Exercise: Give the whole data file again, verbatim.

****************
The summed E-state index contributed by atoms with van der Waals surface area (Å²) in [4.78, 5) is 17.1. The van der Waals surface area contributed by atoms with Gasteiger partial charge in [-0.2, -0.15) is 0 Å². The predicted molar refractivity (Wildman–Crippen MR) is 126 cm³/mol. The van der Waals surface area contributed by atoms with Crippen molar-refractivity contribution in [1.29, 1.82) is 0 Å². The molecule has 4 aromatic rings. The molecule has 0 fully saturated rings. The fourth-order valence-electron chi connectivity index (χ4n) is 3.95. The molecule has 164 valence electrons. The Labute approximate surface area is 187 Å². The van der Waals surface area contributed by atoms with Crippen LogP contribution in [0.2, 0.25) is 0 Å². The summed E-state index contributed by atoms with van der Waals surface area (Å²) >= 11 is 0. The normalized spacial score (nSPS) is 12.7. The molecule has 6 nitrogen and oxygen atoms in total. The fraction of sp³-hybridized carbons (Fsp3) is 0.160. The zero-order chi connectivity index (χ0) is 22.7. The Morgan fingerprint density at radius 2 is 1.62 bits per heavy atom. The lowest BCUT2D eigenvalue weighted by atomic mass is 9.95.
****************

The summed E-state index contributed by atoms with van der Waals surface area (Å²) in [4.78, 5) is 17.1. The van der Waals surface area contributed by atoms with Gasteiger partial charge in [-0.2, -0.15) is 0 Å². The predicted molar refractivity (Wildman–Crippen MR) is 126 cm³/mol. The van der Waals surface area contributed by atoms with Crippen molar-refractivity contribution in [1.29, 1.82) is 0 Å². The molecule has 4 aromatic rings. The molecule has 0 fully saturated rings. The fourth-order valence-electron chi connectivity index (χ4n) is 3.95. The molecule has 164 valence electrons. The Labute approximate surface area is 187 Å². The van der Waals surface area contributed by atoms with Crippen LogP contribution in [0.2, 0.25) is 0 Å². The summed E-state index contributed by atoms with van der Waals surface area (Å²) >= 11 is 0. The normalized spacial score (nSPS) is 12.7. The molecule has 6 nitrogen and oxygen atoms in total. The fraction of sp³-hybridized carbons (Fsp3) is 0.160. The zero-order chi connectivity index (χ0) is 22.7. The Morgan fingerprint density at radius 2 is 1.62 bits per heavy atom. The lowest BCUT2D eigenvalue weighted by atomic mass is 9.95.